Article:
Gateway has embarked on its first trial venture to sell PCs indirectly through a mass merchant in a significant break from its direct sales history.
The company announced the deal with an advertising campaign over the weekend promoting its Essential Pentium III 650MHz machine on sale at David Jones for $1999.
The move marks a clear attempt to wrest control of the consumer market and improve its poor standing beside Australia's top selling PC vendors.
The vendor has also refused to rule out the possibility of expanding further into the channel with the addition of other retailers and resellers.
In an exclusive interview late last week, Gateway managing director Paul Heath would not hint at possible new partners but suspected Harvey Norman would not take on Gateway. With obvious reference to HN dumping Compaq over its retail stores, Heath said Gateway would not get in for the same reason.
Heath did not reveal how long the David Jones trial will last or detail its sales targets, explaining David Jones was chosen because of its "significant and loyal market".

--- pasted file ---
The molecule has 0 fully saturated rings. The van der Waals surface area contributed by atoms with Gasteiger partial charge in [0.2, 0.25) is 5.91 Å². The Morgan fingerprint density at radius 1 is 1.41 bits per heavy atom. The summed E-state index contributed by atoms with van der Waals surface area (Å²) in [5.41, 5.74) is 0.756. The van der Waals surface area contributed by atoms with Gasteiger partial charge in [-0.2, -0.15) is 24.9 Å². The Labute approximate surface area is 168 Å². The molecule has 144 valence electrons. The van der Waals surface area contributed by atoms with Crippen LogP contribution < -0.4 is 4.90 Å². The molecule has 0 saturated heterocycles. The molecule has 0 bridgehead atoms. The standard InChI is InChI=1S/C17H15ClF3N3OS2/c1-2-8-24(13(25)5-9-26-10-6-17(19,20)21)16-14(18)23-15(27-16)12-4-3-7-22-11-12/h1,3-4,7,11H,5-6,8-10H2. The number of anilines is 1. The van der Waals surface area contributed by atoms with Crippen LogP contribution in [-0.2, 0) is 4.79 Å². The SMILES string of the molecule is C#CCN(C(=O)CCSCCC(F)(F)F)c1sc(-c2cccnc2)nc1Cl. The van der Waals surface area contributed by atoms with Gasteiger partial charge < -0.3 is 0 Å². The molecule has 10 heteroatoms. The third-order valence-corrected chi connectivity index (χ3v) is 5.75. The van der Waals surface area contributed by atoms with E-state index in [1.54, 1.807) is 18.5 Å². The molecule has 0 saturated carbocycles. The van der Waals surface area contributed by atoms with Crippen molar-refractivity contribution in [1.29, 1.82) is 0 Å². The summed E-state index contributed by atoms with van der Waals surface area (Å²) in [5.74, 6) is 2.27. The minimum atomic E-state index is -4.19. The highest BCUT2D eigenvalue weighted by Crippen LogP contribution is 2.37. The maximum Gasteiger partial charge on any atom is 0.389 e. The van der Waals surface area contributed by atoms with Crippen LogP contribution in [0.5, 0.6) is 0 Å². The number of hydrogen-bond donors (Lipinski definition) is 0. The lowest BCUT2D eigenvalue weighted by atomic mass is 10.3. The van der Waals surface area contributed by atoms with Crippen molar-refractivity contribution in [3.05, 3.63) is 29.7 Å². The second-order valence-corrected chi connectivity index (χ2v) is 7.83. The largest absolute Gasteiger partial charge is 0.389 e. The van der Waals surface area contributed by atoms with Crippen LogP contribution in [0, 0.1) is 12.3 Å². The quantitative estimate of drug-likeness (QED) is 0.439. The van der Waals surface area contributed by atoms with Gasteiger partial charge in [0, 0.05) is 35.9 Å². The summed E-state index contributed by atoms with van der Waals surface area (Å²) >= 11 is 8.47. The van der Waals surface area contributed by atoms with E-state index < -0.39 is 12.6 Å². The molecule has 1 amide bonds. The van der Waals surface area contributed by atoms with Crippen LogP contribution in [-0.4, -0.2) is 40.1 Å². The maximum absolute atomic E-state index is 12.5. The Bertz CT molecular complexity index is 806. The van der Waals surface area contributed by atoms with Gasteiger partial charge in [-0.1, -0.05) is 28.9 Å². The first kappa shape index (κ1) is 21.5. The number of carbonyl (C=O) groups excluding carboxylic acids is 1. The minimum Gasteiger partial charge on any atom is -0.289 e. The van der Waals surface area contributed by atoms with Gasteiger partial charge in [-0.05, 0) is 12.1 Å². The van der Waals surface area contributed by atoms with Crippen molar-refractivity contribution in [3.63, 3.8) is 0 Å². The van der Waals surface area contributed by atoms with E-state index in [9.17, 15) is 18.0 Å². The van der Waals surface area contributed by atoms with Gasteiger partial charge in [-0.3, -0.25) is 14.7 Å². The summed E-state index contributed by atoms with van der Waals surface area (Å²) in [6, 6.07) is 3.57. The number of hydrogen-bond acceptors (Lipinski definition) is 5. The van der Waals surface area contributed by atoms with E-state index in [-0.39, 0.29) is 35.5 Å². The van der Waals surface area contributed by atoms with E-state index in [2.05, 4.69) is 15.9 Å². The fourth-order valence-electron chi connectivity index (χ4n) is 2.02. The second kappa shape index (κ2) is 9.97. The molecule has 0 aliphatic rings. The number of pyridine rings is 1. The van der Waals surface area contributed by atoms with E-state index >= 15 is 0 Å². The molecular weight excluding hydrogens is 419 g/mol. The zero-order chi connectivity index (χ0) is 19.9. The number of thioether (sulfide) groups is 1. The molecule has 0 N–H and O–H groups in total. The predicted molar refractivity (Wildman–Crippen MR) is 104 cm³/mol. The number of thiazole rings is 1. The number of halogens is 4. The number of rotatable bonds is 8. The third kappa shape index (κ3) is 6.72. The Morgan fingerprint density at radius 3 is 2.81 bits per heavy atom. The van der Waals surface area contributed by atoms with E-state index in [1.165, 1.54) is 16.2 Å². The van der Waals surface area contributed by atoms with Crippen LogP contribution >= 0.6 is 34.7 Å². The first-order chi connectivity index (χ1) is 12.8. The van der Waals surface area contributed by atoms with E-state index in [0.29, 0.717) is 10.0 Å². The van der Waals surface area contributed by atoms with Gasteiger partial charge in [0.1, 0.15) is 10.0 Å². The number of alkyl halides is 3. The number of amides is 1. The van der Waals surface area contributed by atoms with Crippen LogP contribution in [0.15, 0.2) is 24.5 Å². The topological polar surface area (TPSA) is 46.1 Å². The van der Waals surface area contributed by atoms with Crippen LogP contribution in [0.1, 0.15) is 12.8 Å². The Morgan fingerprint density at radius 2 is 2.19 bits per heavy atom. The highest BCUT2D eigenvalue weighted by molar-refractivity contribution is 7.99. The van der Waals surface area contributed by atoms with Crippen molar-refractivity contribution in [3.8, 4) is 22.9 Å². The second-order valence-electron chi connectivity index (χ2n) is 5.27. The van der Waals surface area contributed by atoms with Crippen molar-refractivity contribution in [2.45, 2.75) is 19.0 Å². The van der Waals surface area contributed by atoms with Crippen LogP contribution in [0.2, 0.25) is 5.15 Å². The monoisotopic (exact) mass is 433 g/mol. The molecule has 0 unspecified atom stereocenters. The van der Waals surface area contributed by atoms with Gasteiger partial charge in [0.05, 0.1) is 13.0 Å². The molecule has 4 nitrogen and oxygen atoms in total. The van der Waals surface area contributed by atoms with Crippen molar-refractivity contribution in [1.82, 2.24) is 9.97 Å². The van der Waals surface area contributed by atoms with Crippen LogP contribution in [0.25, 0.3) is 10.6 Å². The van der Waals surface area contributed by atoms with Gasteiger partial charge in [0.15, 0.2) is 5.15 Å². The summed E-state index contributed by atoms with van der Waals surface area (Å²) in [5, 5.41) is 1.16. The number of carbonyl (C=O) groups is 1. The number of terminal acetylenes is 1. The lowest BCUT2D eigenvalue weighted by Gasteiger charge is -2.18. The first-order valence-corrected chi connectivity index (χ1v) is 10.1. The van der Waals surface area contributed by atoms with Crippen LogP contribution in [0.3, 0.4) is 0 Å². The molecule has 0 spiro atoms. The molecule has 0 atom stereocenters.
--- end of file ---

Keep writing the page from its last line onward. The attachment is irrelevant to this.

He did say, however, that the mass merchant had taken stock of the Essential machines in deference to its traditional method of building machines to order at its plant in Malaysia.
Significantly, Gateway's move comes at a critical time in the race for PC sales. According to IDC's results for Q1 this year, 442,116 unit sales of PCs represented a 16.6 per cent decrease on the previous quarter and an 8.4 per cent decrease on Q1 1999.
Gateway's mass-market plans throw down a challenge to its direct-selling counterpart Dell, which maintains a head-in-the-sand approach to indirect sales. According to IDC, the PC market trends are not good for Dell, which witnessed a sales slide in its chosen corporate market space.
IDC reports Dell is struggling to maintain its position in the top five PC vendor stakes. The Q1 results show Compaq leading with 15.1 per cent of market share, followed by IBM at 11.5 per cent, HP at 10.6 per cent, Dell at 6.9 per cent and Toshiba at 6.6 per cent. When asked, a Dell spokesperson said its policy was not to comment on the strategies of its competitors.
Read the full story in the June 28 issue of ARN this week.